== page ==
Balance in tennis

Balance in tennis

The word “balance” is quite capacious, used in various fields of activity and has several semantic meanings. What is the role of “balance” in tennis?

Body Balance (Equilibrium)

There are a number of sports related to cycling, motorcycle, skating, skiing, etc., requiring a particularly developed sense of balance. But even in tennis, one of the most important requirements for hitting and moving around the court is body balance.

To perform a correct blow, the upper body should be almost vertical with a slight forward inclination, the chin should be in a horizontal position (author’s note – if the head is “empty”, then the position of the head does not matter), and the legs should be in a stable position with support on the front part of the feet. If this position (finding the center of gravity above the fulcrum) is not observed, then the coordination of movements is disturbed and the number of inaccurate hits on the ball increases. This is often seen when a tennis player has difficulty reaching the distant balls and has to significantly shift his body weight forward or to the side. However, novice tennis players, when hitting “comfortable” balls, often do not control their balance, and then wonder why they did not hit the ball with the center of the string surface of the racket.

Stable balance of the body is also necessary to enhance the impact. The fact is that in order to transfer the kinetic energy of the propelling racket to the ball with maximum efficiency, it is necessary to balance the body so that it is possible to easily push off the ground with both legs. It is the force of repulsion through the legs and torso that increases the force of the impact. In physics, this phenomenon is known as Newton’s Third Law (the law of “action and reaction”).

Balance also influences the execution of the “split”, which tennis players use for a faster start in one of the directions in response to the opponent’s corresponding action at the moment the ball breaks off the string surface of his racket (read more about the split and footwork here).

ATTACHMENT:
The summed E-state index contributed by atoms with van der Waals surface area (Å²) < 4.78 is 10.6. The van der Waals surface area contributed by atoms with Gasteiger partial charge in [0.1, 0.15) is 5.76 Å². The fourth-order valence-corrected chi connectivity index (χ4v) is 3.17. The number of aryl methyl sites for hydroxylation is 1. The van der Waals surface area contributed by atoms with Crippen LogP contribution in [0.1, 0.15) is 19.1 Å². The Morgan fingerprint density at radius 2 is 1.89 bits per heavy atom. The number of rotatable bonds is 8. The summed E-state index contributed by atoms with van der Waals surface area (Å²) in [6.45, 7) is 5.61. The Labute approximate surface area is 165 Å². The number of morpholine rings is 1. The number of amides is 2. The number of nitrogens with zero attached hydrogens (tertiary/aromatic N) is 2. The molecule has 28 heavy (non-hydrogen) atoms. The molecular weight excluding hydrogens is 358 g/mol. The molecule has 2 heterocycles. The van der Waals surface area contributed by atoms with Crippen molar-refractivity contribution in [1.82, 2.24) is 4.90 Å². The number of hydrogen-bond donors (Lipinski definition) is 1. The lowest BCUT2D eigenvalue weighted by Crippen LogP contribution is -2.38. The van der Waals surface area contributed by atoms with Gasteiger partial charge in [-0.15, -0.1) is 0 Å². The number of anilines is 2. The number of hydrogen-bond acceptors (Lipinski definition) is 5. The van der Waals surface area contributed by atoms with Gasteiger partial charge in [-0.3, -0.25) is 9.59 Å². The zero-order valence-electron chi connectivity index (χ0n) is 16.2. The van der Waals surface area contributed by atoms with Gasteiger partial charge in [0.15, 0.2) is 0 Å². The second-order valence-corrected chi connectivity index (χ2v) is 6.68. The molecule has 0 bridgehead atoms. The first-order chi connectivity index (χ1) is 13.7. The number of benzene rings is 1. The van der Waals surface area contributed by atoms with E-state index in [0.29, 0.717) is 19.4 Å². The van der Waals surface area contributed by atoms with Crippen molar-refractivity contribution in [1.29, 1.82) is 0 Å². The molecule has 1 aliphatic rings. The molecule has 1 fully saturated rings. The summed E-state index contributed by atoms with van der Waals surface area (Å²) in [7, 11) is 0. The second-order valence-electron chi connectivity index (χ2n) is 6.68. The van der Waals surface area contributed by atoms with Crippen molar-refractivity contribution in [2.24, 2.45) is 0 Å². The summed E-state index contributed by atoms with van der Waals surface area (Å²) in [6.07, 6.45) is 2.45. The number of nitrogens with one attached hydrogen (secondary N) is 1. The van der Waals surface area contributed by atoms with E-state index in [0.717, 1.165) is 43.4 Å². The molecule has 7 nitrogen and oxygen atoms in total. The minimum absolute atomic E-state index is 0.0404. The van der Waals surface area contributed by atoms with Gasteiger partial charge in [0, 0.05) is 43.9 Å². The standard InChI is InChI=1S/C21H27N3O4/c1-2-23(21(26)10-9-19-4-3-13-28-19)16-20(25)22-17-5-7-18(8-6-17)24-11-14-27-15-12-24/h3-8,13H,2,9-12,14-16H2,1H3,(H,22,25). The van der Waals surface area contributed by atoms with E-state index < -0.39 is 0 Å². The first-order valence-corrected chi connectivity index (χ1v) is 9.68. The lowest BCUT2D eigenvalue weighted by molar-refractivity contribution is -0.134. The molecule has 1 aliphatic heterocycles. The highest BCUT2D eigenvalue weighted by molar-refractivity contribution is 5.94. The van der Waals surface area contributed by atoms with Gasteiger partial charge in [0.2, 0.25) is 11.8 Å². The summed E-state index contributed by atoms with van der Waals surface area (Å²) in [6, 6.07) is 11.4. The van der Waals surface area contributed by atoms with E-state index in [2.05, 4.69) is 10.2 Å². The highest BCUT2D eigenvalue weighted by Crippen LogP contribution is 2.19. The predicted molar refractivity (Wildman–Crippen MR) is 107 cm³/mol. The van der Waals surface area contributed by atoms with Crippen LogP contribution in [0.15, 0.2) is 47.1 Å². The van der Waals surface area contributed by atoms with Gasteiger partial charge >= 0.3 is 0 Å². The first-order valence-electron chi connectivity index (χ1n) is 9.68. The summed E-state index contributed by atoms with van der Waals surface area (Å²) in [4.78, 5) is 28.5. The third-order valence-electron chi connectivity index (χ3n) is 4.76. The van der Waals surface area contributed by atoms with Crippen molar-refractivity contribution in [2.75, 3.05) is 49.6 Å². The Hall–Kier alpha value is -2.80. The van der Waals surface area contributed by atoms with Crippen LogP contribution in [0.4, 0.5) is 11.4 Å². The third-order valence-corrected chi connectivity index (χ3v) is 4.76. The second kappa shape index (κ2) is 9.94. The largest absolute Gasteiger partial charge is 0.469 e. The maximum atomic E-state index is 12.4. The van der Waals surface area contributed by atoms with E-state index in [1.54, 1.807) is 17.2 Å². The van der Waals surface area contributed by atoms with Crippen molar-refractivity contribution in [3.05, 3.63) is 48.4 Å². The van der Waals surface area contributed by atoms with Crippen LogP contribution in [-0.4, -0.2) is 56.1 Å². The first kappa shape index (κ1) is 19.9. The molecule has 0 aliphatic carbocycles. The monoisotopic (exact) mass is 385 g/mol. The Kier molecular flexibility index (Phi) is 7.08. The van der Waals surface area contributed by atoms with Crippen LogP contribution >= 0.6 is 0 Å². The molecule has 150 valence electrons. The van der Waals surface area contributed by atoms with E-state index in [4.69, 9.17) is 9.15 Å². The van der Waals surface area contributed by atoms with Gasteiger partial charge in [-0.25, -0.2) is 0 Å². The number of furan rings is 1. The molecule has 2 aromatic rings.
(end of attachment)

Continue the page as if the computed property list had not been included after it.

It is also necessary to maintain balance in the process of fast movement, the so-called “dynamic balance”. It is characteristic of a rapid run (in any direction), when the center of gravity of the body moves to the front edge of the fulcrum, which borders on a state of unstable balance. And when approaching the ball, the balance must be transferred to the position characteristic of the shock movement. Note that the best way to move is the so-called “side step” (when moving to the sides) and “cross step” (when moving forward and backward), when the body is in almost perfect balance all the time.

Balance of forces and techniques (balance of the game)

Many tennis players overreact to what is happening during the game. For example, some of them tend to exaggerate the problematic points in the game. Of course, no one will be pleased with the wrong hit. But you should not go into prostration because of this. One mistake does not mean that it will necessarily repeat itself. On the other hand, winning a point or even a set does not guarantee further victories.

Renowned tennis psychologist Allen Fox advises tennis players to try to stay somewhere in the middle of the “emotional spectrum.” Undoubtedly, a positive emotional state “charges” the player for a better game (author’s note – There is also such an emotional type of tennis players in whom anger, on the contrary, “turns them on” to achieve victory, but this is more the exception than the rule. Jimmy Connors were examples of this) and John McEnroe). But if this positive emotional state is not kept at some reasonable level, there is a danger of getting the player under the adrenaline rush. No one is able to endure that level of positive energy (and, as a result, adrenaline) throughout the match. In some cases, adrenaline disappears, and the player finds himself in an emotional and energetic vacuum, not knowing what to do with it.

All that is needed is a balanced response (positive or negative) to the situation that has arisen. A player can lose a match to a stronger opponent or a tennis player who is in better shape, but he will never lose due to nerves if the emotional state was in balance.

Balancing the competitive training process

Most modern trainers support the concept of periodization. Periodization is a balanced approach to competition, training and rest. No tennis player can show his best tennis all the time. Therefore, the balance in the training and competition process must be planned in such a way that its peak of sports form falls on the most important tournaments.

An unbalanced competitive training process is one of the main reasons for the “crisis” in the performances of tennis players.

To this list can be added such concepts as “nutritional balance” and “racket balance”, but these are related factors indirectly affecting the results of tennis matches and battles (matches and tournaments).

SUMMARY. In order to achieve a high level of play, it is necessary to achieve balance in tennis.